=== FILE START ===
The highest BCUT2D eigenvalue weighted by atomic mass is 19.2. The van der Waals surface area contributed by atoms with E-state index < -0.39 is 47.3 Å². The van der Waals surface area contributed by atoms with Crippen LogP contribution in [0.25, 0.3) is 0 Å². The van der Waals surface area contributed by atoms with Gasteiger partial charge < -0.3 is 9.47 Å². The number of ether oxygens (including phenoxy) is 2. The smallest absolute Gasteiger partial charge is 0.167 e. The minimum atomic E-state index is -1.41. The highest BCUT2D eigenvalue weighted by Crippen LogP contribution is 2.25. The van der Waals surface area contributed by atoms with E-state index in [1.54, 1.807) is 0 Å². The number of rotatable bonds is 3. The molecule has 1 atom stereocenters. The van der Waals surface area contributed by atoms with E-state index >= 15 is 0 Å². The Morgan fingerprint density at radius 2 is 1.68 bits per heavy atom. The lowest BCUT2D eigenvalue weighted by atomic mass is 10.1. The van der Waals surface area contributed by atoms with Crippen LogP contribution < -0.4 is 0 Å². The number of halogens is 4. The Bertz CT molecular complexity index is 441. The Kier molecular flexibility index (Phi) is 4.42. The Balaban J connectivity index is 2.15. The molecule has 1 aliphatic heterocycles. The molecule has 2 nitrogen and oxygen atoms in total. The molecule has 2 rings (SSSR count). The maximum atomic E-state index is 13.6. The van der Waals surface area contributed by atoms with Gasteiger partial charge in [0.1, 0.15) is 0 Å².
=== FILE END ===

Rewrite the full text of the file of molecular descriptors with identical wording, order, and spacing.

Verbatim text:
The highest BCUT2D eigenvalue weighted by atomic mass is 19.2. The van der Waals surface area contributed by atoms with E-state index < -0.39 is 47.3 Å². The van der Waals surface area contributed by atoms with Crippen LogP contribution in [0.25, 0.3) is 0 Å². The van der Waals surface area contributed by atoms with Gasteiger partial charge < -0.3 is 9.47 Å². The number of ether oxygens (including phenoxy) is 2. The smallest absolute Gasteiger partial charge is 0.167 e. The minimum atomic E-state index is -1.41. The highest BCUT2D eigenvalue weighted by Crippen LogP contribution is 2.25. The van der Waals surface area contributed by atoms with E-state index in [1.54, 1.807) is 0 Å². The number of rotatable bonds is 3. The molecule has 1 atom stereocenters. The van der Waals surface area contributed by atoms with E-state index >= 15 is 0 Å². The Morgan fingerprint density at radius 2 is 1.68 bits per heavy atom. The lowest BCUT2D eigenvalue weighted by atomic mass is 10.1. The van der Waals surface area contributed by atoms with Crippen LogP contribution < -0.4 is 0 Å². The number of halogens is 4. The Bertz CT molecular complexity index is 441. The Kier molecular flexibility index (Phi) is 4.42. The Balaban J connectivity index is 2.15. The molecule has 1 aliphatic heterocycles. The molecule has 2 nitrogen and oxygen atoms in total. The molecule has 2 rings (SSSR count). The maximum atomic E-state index is 13.6. The van der Waals surface area contributed by atoms with Gasteiger partial charge in [0.1, 0.15) is 0 Å².